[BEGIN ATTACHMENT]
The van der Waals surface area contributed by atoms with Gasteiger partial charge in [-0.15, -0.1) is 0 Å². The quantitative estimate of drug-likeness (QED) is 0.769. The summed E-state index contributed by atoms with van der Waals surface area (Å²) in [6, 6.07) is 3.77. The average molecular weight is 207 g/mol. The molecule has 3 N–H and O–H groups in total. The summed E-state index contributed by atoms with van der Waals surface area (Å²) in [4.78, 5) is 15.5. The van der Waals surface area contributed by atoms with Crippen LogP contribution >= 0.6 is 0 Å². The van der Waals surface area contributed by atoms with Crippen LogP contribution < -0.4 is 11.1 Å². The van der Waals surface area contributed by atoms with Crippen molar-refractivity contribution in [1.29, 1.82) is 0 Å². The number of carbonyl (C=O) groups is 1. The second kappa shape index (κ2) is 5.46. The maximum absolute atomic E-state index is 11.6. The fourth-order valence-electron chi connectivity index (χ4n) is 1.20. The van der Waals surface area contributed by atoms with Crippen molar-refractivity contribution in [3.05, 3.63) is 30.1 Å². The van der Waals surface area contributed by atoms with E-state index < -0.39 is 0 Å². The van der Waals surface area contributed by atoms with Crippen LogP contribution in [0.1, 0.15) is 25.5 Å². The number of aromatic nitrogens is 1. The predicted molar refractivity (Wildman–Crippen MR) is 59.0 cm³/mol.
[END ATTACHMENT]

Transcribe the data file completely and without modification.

The van der Waals surface area contributed by atoms with Gasteiger partial charge in [-0.15, -0.1) is 0 Å². The quantitative estimate of drug-likeness (QED) is 0.769. The summed E-state index contributed by atoms with van der Waals surface area (Å²) in [6, 6.07) is 3.77. The average molecular weight is 207 g/mol. The molecule has 3 N–H and O–H groups in total. The summed E-state index contributed by atoms with van der Waals surface area (Å²) in [4.78, 5) is 15.5. The van der Waals surface area contributed by atoms with Crippen LogP contribution >= 0.6 is 0 Å². The van der Waals surface area contributed by atoms with Crippen LogP contribution < -0.4 is 11.1 Å². The van der Waals surface area contributed by atoms with Crippen molar-refractivity contribution in [1.29, 1.82) is 0 Å². The number of carbonyl (C=O) groups is 1. The second kappa shape index (κ2) is 5.46. The maximum absolute atomic E-state index is 11.6. The fourth-order valence-electron chi connectivity index (χ4n) is 1.20. The van der Waals surface area contributed by atoms with Crippen molar-refractivity contribution in [3.05, 3.63) is 30.1 Å². The van der Waals surface area contributed by atoms with E-state index < -0.39 is 0 Å². The van der Waals surface area contributed by atoms with Crippen LogP contribution in [0.1, 0.15) is 25.5 Å². The number of aromatic nitrogens is 1. The predicted molar refractivity (Wildman–Crippen MR) is 59.0 cm³/mol.